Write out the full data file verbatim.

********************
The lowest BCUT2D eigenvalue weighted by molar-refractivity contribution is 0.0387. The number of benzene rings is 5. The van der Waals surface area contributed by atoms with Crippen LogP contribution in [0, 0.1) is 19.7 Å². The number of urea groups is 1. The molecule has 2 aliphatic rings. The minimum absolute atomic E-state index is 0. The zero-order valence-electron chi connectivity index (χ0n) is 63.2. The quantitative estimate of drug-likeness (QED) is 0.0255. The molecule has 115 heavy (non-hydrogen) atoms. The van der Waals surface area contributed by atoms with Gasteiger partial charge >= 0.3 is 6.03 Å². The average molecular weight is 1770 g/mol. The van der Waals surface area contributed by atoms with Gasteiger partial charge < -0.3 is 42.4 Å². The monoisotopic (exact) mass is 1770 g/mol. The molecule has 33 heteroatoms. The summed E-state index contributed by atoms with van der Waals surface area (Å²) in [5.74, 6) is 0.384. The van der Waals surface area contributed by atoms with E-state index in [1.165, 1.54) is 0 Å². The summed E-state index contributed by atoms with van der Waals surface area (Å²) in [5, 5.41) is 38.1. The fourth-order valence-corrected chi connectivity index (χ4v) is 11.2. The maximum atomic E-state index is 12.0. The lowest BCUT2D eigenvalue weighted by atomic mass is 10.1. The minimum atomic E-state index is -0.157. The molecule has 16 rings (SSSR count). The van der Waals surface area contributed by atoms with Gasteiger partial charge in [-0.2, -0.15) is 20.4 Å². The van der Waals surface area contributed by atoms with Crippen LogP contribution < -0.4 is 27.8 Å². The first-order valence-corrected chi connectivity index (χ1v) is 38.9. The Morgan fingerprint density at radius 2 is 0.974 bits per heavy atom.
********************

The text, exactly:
The lowest BCUT2D eigenvalue weighted by molar-refractivity contribution is 0.0387. The number of benzene rings is 5. The van der Waals surface area contributed by atoms with Crippen LogP contribution in [0, 0.1) is 19.7 Å². The number of urea groups is 1. The molecule has 2 aliphatic rings. The minimum absolute atomic E-state index is 0. The zero-order valence-electron chi connectivity index (χ0n) is 63.2. The quantitative estimate of drug-likeness (QED) is 0.0255. The molecule has 115 heavy (non-hydrogen) atoms. The van der Waals surface area contributed by atoms with Gasteiger partial charge >= 0.3 is 6.03 Å². The average molecular weight is 1770 g/mol. The van der Waals surface area contributed by atoms with Gasteiger partial charge < -0.3 is 42.4 Å². The monoisotopic (exact) mass is 1770 g/mol. The molecule has 33 heteroatoms. The summed E-state index contributed by atoms with van der Waals surface area (Å²) in [5.74, 6) is 0.384. The van der Waals surface area contributed by atoms with E-state index in [1.165, 1.54) is 0 Å². The summed E-state index contributed by atoms with van der Waals surface area (Å²) in [5, 5.41) is 38.1. The fourth-order valence-corrected chi connectivity index (χ4v) is 11.2. The maximum atomic E-state index is 12.0. The lowest BCUT2D eigenvalue weighted by atomic mass is 10.1. The minimum atomic E-state index is -0.157. The molecule has 16 rings (SSSR count). The van der Waals surface area contributed by atoms with Gasteiger partial charge in [-0.2, -0.15) is 20.4 Å². The van der Waals surface area contributed by atoms with Crippen LogP contribution < -0.4 is 27.8 Å². The first-order valence-corrected chi connectivity index (χ1v) is 38.9. The Morgan fingerprint density at radius 2 is 0.974 bits per heavy atom.